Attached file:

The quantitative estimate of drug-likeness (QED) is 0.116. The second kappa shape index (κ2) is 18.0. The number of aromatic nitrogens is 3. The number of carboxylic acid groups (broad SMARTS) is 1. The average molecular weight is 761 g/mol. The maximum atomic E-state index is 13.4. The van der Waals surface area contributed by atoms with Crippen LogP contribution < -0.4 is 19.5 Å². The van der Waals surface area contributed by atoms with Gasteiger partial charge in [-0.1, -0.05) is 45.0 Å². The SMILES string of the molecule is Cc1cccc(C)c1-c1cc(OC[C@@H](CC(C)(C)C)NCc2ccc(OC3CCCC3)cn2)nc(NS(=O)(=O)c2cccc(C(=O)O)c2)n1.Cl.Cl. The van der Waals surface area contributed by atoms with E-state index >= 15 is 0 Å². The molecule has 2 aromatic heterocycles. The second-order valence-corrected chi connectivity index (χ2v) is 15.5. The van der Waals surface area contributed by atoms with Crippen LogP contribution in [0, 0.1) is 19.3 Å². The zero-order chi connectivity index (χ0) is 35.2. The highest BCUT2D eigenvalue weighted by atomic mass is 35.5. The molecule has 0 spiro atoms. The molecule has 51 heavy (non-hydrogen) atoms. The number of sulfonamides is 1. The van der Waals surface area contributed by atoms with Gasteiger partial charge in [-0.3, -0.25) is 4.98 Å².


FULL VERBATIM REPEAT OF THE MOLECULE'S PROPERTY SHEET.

The quantitative estimate of drug-likeness (QED) is 0.116. The second kappa shape index (κ2) is 18.0. The number of aromatic nitrogens is 3. The number of carboxylic acid groups (broad SMARTS) is 1. The average molecular weight is 761 g/mol. The maximum atomic E-state index is 13.4. The van der Waals surface area contributed by atoms with Crippen LogP contribution < -0.4 is 19.5 Å². The van der Waals surface area contributed by atoms with Gasteiger partial charge in [-0.1, -0.05) is 45.0 Å². The SMILES string of the molecule is Cc1cccc(C)c1-c1cc(OC[C@@H](CC(C)(C)C)NCc2ccc(OC3CCCC3)cn2)nc(NS(=O)(=O)c2cccc(C(=O)O)c2)n1.Cl.Cl. The van der Waals surface area contributed by atoms with E-state index >= 15 is 0 Å². The molecule has 2 aromatic heterocycles. The second-order valence-corrected chi connectivity index (χ2v) is 15.5. The van der Waals surface area contributed by atoms with Crippen LogP contribution in [0, 0.1) is 19.3 Å². The zero-order chi connectivity index (χ0) is 35.2. The highest BCUT2D eigenvalue weighted by atomic mass is 35.5. The molecule has 0 spiro atoms. The molecule has 51 heavy (non-hydrogen) atoms. The number of sulfonamides is 1. The van der Waals surface area contributed by atoms with Gasteiger partial charge in [-0.3, -0.25) is 4.98 Å².